The schedule of your day is the single most important piece to make sure things run smoothly. If you are not working with a coordinator or planner, it’s important that you and and your photographer work together and create a schedule that will not only give us time to do our best work, but allow the day to be stress-free (and give you both more time to partyyy). I’m serious when it comes to my timelines: I wear a watch and will try my best to stick to our schedule to ensure we get the plenty of portraits while also giving you space to enjoy the rest of the night.
The timeline below shows what an ideal day looks like for me timing wise. This is obviously strictly an example, but will show you how I typically structure the day if given the opportunity. I like to make sure we have optimal time built-in for things like off-location portraits, bridal party & family based on how many people there are, venue restrictions, etc. In all, we can achieve this ideal timing and you’ll get higher quality photos because we aren’t rushed for time.
First looks impact this greatly. Here are a few more points why I love them:
1) On average, you get to spend about 4-5 hours MORE with your significant other on your wedding day (that’s huge!)
2) First looks are almost ALWAYS more emotional and meaningful than seeing each other down the aisle (afraid you’ll miss that “epic moment” down the aisle? I’d say 99% of my couples STILL got choked up walking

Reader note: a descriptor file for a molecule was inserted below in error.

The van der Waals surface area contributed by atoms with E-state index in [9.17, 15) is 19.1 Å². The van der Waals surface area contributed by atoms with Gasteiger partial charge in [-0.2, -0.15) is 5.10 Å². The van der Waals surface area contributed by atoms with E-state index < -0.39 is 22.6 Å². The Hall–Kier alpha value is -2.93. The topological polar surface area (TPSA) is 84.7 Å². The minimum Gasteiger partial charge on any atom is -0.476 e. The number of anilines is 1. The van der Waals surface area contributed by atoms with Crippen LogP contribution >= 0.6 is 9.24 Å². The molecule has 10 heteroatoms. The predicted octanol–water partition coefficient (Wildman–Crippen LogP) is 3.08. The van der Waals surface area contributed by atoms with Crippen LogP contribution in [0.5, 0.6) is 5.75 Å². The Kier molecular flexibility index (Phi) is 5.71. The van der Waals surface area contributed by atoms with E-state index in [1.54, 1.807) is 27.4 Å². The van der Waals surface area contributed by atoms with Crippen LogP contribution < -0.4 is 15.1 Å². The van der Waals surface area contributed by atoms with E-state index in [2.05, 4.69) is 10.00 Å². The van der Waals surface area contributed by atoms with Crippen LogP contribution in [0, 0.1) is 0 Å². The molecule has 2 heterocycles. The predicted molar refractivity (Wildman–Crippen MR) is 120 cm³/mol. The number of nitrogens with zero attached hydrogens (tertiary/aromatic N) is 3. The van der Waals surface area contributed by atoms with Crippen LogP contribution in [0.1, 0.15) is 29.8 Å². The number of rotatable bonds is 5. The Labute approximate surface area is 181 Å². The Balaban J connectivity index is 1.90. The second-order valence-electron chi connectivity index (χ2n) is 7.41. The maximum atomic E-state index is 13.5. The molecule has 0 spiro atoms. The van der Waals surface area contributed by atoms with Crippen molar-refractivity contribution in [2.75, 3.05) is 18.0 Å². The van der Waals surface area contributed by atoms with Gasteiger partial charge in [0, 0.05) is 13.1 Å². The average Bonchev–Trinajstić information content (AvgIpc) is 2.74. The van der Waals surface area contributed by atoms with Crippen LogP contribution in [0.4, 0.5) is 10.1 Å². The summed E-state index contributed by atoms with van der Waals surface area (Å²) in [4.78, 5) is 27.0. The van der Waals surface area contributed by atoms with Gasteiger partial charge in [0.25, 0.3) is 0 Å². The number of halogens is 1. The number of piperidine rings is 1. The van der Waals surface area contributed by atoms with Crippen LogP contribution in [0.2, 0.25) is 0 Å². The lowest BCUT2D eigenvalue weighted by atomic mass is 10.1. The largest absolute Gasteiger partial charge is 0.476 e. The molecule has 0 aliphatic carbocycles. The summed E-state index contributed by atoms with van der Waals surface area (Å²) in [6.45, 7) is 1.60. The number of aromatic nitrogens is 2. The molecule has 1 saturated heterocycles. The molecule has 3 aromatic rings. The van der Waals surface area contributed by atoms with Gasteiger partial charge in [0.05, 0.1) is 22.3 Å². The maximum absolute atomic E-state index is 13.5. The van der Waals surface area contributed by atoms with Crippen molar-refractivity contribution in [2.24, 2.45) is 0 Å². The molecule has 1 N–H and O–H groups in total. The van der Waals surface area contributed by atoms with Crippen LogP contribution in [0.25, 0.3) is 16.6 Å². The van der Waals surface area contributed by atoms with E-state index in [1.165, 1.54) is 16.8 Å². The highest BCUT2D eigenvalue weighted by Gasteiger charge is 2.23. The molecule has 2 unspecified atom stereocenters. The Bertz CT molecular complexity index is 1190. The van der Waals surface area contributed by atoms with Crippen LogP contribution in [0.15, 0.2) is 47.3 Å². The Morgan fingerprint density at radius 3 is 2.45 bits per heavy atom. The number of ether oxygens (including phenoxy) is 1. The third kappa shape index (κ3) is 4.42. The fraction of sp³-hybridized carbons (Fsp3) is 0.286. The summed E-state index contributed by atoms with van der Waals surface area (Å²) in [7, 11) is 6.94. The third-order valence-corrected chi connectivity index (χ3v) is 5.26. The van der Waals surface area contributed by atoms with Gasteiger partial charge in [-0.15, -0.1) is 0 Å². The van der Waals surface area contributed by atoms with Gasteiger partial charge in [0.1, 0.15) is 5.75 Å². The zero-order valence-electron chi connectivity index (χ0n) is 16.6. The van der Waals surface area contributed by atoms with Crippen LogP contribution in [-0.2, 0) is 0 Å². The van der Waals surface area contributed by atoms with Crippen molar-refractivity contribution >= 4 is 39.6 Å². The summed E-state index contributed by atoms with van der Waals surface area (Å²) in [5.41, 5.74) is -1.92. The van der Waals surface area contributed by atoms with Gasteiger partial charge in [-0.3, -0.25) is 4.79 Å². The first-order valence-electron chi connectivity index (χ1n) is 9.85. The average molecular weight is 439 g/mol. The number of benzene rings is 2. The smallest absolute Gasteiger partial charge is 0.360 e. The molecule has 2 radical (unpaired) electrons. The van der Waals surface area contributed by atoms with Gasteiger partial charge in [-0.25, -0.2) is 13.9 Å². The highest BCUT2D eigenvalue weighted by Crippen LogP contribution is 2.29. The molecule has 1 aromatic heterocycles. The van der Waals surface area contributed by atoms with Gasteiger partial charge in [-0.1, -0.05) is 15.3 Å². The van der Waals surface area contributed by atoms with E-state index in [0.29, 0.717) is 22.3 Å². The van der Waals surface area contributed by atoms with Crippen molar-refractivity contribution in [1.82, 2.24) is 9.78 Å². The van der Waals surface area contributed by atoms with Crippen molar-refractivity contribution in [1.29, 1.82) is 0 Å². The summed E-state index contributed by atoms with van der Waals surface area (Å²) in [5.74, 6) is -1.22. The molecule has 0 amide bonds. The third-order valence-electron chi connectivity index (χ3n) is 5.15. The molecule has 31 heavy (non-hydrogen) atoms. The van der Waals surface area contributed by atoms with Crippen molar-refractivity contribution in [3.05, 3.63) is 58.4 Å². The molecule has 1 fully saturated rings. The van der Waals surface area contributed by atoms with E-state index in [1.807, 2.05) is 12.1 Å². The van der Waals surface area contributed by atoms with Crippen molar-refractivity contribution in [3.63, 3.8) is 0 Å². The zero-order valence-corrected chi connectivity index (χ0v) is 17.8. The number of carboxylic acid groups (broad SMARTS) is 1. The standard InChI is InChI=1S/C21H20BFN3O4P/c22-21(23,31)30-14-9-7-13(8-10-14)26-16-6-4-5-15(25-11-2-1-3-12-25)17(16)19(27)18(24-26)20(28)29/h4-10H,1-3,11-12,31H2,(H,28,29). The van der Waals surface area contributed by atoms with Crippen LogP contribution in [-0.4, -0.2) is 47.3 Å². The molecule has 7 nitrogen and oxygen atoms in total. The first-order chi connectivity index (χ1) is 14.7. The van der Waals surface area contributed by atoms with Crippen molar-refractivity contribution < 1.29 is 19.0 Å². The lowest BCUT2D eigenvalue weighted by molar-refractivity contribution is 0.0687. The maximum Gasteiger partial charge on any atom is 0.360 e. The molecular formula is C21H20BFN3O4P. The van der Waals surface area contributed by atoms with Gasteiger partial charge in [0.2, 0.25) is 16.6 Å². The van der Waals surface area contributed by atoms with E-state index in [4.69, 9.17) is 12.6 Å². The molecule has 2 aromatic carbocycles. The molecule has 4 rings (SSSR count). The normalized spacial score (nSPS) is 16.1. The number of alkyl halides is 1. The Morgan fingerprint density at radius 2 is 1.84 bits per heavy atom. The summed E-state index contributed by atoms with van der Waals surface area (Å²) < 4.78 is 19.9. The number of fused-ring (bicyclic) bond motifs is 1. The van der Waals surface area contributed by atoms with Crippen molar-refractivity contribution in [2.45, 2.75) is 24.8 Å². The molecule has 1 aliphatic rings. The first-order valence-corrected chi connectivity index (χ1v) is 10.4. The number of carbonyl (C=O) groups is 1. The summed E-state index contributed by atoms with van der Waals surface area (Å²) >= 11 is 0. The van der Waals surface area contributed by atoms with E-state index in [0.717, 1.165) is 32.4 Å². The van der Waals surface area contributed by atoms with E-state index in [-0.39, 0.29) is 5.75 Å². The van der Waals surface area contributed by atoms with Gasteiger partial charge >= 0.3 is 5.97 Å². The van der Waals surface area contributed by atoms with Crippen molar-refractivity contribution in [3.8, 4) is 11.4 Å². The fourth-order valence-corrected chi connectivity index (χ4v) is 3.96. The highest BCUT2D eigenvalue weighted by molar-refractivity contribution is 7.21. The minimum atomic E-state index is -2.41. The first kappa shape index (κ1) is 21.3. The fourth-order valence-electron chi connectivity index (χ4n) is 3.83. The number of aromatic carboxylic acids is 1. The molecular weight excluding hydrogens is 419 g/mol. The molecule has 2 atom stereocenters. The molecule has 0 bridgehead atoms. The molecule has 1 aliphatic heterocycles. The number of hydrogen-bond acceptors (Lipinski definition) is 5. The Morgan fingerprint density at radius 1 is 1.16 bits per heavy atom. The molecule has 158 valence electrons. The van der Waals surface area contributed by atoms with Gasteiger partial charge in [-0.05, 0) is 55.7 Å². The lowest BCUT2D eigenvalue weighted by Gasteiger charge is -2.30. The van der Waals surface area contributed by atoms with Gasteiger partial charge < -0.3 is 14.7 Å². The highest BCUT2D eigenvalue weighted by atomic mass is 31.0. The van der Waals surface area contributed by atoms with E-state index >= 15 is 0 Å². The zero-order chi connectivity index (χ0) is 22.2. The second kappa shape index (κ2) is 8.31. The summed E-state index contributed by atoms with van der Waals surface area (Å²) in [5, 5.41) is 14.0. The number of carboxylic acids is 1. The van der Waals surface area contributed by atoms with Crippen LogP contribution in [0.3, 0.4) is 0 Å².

down the aisle even though they saw one another...Music & having people present = all the feels.)
3) They allow you to enjoy time with your friends during cocktail hour because we aren’t scrambling for photos. Bring on the apps and drinks and go mingle!
4) We aren’t rushed to do your portraits, family portraits, AND bridal party during cocktail hour (not rushed = better photos).
5) You’d likely not need to add more time to your already packed schedule to accommodate more portrait time.
2020 WEDDING GUIDE
In all, I won’t force any of my couples to do a first look, but I often encourage it for many other reasons besides just getting “more portraits”. It really does make things run very smoothly and I’d be sad if you didn’t at least consider it.
The first question I generally get before a wedding is “how long should we set aside for portraits”? Easy answer: your first look should happen about 2.5 hours before your ceremony, which means bride & groom should be ready to go about 3 hours before the ceremony. More complicated answer: depending on the size of your bridal party, size of family, how much time the two of you want for portraits, whether there is any travel involved, etc. will all indicate the perfect timing.
Here is a quick example:
First look: ~10 minutes (Start of 2.5 hour chunk)
Bride & Groom portraits: 45 min (less if there is no travel involved) Bridal Party: 30 minutes
Family: 30-45 minutes
30 minute buffer before ceremony for arriving guests & to freshen up (end of 2.5 hours)
Bride & Groom portraits: 15-20 minutes about an hour before sunset
If you’re not doing a first look, the 2.5 hour chunk would be moved to between the ceremony and reception.
This may fluctuate based on how many people are in the bridal party and how many family members will be present. I suggest 45 minutes to an hour at a minimum for Bridal and Groom portraits for one reason, It gives you two a second to breathe! Your wedding day is going to be a fun day, but sometimes you’re pulled here and there without a moment
to really have a moment together. Having an additional 10-15 minutes after the portraits to just enjoy some time between you two let’s you soak it all in. At the end of the day, the wedding is about you two!